Let $G$ be a finite group, and $k$ be a field of characteristic zero (not necessarily algebraically closed!). Let $\rho : G \to \mathrm{End}_k \left(k^n\right)$ be a irreducible representation of $G$ over $k$. Consider the vector space

$S=\left\lbrace H\in \mathrm{End}_k\left(k^n\right) \mid \rho\left(g\right)^T H\rho\left(g\right)=H\text{ for any }g\in G\right\rbrace$

$=\left\lbrace \sum\limits_{g\in G}\rho\left(g\right)^T H\rho\left(g\right)\mid H\in \mathrm{End}_k\left(k^n\right)\right\rbrace$

and its subspace

$T=\left\lbrace H\in S\mid H\text{ is a symmetric matrix}\right\rbrace$.

It is easy to show that, if we denote our representation of $G$ on $k^n$ by $V$, then the elements of $S$ uniquely correspond to homomorphisms of representations $V\to V^{\ast}$ (namely, $H\in S$ corresponds to the homomorphism $v\mapsto\left(w\mapsto v^THw\right)$), while the elements of $T$ uniquely correspond to $G$-invariant quadratic forms on $V$ (namely, $H\in T$ corresponds to the quadratic form $v\mapsto v^THv$).

**(1)** In the case when $k=\mathbb C$, Schur's lemma yields $\dim S\leq 1$, with equality if and only if $V\cong V^{\ast}$ (which holds if and only if $V$ is a real or quaternionic representation). Thus, $\dim T\leq 1$, and it is known that this is an equality if and only if $V$ is a real representation. (Except of the equality parts, this all pertains to the more general case when $k$ is algebraically closed of zero characteristic).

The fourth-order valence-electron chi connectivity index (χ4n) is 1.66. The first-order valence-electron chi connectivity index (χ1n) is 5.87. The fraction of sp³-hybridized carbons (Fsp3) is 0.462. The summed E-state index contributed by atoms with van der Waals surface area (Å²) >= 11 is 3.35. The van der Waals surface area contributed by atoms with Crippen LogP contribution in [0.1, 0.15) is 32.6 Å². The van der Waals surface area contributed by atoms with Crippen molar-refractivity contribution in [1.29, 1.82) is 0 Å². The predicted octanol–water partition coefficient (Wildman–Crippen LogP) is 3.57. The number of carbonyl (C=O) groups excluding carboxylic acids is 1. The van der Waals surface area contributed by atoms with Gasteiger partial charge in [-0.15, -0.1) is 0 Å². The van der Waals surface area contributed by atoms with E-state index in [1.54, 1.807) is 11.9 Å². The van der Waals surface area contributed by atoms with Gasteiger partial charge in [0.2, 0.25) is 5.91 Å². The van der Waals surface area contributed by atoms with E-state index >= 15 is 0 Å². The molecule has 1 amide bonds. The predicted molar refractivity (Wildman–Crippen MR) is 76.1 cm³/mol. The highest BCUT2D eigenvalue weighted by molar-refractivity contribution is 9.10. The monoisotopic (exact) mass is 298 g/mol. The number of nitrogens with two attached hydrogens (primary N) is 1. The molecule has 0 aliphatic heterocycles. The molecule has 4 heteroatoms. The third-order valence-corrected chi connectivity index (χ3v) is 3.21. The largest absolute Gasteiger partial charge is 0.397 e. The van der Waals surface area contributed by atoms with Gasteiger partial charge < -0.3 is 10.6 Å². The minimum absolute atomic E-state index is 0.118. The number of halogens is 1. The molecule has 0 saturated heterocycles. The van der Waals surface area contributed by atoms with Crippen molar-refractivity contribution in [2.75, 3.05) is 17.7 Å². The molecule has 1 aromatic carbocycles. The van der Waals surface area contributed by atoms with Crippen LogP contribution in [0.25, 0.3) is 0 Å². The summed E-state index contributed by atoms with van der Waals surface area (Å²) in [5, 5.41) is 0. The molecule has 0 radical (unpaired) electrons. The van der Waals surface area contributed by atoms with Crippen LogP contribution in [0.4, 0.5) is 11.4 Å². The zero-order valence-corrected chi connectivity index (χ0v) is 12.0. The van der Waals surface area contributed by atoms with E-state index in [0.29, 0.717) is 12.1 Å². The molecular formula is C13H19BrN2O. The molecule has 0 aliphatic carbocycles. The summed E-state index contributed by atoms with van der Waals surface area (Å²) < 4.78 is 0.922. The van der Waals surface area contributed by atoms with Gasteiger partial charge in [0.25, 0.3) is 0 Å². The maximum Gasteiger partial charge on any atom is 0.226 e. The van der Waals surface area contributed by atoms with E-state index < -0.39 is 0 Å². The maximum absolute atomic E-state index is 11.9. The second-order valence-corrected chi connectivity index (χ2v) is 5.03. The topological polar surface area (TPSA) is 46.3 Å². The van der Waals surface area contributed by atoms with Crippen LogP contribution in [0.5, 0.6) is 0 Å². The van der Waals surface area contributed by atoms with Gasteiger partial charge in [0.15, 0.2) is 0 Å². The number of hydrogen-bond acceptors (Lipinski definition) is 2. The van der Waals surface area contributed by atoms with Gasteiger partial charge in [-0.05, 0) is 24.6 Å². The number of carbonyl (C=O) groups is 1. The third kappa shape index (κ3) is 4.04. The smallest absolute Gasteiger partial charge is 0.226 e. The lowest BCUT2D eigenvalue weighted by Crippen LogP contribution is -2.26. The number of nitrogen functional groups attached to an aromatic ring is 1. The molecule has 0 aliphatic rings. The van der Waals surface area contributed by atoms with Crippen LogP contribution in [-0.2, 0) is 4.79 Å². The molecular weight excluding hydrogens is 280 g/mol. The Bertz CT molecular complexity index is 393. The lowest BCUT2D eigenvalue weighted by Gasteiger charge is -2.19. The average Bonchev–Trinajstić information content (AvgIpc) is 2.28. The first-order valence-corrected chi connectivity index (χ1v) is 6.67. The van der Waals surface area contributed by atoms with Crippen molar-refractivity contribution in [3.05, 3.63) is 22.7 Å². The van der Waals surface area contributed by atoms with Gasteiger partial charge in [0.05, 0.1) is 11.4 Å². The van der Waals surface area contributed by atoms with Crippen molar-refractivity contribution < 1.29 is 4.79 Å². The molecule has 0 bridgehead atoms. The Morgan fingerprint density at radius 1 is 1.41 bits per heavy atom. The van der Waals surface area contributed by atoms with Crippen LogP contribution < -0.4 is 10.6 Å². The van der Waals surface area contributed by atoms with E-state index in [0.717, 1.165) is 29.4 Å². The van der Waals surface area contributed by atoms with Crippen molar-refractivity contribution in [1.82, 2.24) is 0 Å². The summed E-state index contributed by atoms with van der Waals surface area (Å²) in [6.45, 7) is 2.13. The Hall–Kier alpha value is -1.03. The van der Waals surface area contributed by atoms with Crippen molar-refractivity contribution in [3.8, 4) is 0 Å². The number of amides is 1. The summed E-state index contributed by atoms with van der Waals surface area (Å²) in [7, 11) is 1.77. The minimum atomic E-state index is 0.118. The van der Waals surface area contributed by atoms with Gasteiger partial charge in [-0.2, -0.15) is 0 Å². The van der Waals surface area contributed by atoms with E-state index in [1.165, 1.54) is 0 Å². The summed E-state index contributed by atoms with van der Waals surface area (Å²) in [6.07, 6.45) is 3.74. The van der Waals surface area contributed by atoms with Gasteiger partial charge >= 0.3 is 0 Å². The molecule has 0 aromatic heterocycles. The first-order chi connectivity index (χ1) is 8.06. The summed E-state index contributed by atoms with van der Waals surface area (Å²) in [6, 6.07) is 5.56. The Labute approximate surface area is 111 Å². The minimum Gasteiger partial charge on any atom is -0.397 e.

**(2)** In the case when $k=\mathbb R$, it is easily seen that $T\neq 0$ (that's the famous nondegenerate unitary form, which in the case $k=\mathbb R$ is a quadratic form), and I think I can show (using the spectral theorem) that $\dim T=1$. As for $S$, it can have dimension $>1$.

**(3)** I am wondering what can be said about other fields $k$; for instance, $k=\mathbb Q$. If $k\subseteq\mathbb R$, do we still have $\dim T=1$ as in the $\mathbb R$ case? In fact, $T\neq 0$ can be shown in the same way.